Adlai Stevenson (1900-1965), Speech to the UN Economic and Social Council,
Geneva, Switzerland, 9 July 1965

We want the world to be a sacred part of that long invention which is the story of our life, the most important character after ourselves. We yearn to live in a coherent place we can name, where we can feel safe inside our invention, and we want that place to exist like a friend, somebody we can know. What we must understand is that we already inhabit such a place. We must understand that it cannot take care of itself. The specific danger is us; we are rampant; this earth is our only friend; we are destroying it increment by increment at a horrific rate. We must understand that we can't buy it back.

William Kittredge, Hole in the Sky, 1992

We who have lost our sense and our senses our touch, our smell, our vision of who we are; we who frantically force and press all things; without rest for the body or spirit, hurting our earth and injuring ourselves: we call a halt. We want to rest. We need to rest and allow the earth to rest. We need to reflect and to rediscover the mystery that lives in us, that is the ground of every unique expression of life, the source of the fascination that calls all things to communion. We declare a Sabbath, a space of quiet; for simply being and letting be; for recovering the great, forgotten truths; for learning how to live again.

What I am against—and without a minute's hesitation or apology—is our slovenly willingness to allow machines and the idea of the machine to prescribe the terms and conditions of the lives of the creatures, which we have allowed increasingly for the last two centuries, and are still allowing, at an incalculable cost to other creatures and to ourselves.  If we state the problem that way, then we can see that the way to correct our error, and so deliver ourselves from our own destructiveness, is to quit using our technological capability as the reference point and standard of our economic life.  We will instead have to measure our economy by the health of the ecosystems and human communities where we do our work.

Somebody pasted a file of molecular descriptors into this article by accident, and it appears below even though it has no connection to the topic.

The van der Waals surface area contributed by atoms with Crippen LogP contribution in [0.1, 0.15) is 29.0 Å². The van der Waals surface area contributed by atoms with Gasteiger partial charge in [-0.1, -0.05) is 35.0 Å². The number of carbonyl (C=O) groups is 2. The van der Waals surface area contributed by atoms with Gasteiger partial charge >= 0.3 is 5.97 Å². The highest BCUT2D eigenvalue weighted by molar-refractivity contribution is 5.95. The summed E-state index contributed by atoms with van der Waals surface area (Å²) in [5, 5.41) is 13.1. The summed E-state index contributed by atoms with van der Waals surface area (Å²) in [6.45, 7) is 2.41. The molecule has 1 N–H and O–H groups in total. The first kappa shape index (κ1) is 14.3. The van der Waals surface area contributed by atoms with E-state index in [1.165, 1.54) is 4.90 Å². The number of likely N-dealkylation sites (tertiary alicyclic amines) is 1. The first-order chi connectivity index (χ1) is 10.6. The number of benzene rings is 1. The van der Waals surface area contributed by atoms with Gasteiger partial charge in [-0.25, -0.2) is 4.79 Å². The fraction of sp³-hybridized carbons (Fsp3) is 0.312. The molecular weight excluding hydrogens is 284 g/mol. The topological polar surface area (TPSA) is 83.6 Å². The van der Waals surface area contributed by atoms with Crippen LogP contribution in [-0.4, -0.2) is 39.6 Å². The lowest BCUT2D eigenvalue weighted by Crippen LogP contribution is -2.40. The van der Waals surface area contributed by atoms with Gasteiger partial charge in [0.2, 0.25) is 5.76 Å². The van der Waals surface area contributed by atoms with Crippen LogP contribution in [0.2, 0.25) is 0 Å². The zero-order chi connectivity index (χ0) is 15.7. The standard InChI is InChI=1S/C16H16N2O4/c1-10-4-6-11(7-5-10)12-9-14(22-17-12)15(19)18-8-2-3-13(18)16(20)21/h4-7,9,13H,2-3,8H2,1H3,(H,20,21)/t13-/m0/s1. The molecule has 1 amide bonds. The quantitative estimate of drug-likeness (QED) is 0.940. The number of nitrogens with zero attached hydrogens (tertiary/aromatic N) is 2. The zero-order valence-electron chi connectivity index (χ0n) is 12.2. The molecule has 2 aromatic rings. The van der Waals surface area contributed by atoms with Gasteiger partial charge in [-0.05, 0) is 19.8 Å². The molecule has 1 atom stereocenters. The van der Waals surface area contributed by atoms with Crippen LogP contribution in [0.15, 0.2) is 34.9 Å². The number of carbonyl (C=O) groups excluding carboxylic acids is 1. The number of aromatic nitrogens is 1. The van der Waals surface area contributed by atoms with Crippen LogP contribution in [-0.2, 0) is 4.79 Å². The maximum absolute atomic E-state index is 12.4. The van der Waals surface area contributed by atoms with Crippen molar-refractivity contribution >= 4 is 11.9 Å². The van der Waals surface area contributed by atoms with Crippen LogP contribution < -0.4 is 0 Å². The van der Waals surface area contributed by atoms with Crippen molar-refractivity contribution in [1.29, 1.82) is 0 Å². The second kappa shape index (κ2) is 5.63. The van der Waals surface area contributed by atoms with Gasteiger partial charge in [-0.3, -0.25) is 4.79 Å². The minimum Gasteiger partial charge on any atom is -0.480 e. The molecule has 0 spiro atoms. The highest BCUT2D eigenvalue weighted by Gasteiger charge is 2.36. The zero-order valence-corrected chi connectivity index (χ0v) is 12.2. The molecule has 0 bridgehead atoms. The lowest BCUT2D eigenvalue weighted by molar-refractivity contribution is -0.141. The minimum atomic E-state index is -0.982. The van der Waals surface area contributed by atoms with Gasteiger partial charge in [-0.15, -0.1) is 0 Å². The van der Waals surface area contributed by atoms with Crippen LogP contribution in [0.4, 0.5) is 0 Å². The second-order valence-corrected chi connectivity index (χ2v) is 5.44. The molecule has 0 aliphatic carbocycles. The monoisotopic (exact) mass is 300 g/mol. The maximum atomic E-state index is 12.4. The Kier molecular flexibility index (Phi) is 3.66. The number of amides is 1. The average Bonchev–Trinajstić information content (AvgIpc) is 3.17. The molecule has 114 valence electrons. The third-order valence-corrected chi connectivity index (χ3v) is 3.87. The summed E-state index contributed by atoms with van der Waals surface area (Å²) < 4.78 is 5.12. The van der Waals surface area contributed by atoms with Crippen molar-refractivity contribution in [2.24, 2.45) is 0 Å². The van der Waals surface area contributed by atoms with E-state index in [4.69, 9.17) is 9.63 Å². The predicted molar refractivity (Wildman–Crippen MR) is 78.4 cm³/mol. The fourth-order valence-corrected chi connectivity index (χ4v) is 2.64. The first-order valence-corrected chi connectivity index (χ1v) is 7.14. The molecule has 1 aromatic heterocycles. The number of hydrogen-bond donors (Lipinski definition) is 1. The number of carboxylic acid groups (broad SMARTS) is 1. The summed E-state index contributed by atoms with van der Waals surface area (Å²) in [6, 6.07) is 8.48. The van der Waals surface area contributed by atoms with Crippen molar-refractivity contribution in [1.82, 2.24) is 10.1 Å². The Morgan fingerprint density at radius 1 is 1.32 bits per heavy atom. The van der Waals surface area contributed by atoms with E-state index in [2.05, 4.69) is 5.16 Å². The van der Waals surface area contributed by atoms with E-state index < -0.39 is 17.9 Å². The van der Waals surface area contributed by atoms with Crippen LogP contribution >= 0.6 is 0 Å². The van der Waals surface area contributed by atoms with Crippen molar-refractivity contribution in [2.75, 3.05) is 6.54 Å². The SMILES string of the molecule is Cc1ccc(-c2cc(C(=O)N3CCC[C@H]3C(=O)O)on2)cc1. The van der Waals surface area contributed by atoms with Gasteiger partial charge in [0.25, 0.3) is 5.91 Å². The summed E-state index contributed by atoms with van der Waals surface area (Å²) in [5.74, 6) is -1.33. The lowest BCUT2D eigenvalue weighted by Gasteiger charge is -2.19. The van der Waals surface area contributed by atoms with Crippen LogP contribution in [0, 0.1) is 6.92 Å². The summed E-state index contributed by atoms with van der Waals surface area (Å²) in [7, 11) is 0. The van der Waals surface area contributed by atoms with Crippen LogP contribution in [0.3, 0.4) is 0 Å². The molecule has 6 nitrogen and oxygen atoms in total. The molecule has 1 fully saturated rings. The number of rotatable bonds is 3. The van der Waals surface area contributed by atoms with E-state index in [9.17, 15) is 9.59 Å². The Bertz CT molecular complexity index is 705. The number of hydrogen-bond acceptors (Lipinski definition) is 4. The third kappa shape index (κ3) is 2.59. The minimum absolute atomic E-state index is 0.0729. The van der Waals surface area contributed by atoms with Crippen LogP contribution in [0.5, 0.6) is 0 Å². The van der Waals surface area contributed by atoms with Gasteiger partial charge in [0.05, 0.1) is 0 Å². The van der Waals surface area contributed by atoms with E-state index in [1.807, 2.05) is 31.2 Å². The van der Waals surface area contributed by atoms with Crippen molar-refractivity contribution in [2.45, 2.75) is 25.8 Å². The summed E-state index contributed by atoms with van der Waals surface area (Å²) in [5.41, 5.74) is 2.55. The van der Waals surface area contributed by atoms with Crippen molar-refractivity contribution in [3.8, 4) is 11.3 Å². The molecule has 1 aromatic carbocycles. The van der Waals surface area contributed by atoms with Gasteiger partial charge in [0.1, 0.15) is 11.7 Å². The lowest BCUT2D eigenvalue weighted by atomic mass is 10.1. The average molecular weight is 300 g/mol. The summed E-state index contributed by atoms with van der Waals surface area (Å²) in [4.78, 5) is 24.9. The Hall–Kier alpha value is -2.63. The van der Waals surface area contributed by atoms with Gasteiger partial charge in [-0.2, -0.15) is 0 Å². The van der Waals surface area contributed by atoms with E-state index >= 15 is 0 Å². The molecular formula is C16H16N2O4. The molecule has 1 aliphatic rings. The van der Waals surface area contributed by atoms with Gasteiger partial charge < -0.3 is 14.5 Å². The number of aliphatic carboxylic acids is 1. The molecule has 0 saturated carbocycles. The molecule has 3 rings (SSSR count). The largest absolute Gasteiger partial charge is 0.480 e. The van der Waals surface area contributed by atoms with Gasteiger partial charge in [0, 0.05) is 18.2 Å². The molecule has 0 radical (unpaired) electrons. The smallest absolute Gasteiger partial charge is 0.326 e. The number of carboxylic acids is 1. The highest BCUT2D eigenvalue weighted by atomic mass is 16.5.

Wendell Berry, Life Is a Miracle, 2000

What are these demands [of the common good]? On the national level they include: employment of the greatest possible number of workers; care lest privileged classes arise, even among the workers; maintenance of equilibrium between wages and prices; the need to make goods and services accessible to the greatest number; elimination, or at least the restriction, of inequalities in the various branches of the economy—that is, between agriculture, industry and services; creation of a proper balance between economic expansion and the development of social services, especially through the activity of public authorities; the best possible adjustment of the means of production to the progress of science and technology; seeing to it that the benefits which make possible a more human way of life will be available not merely to the present generation but to the coming generations as well.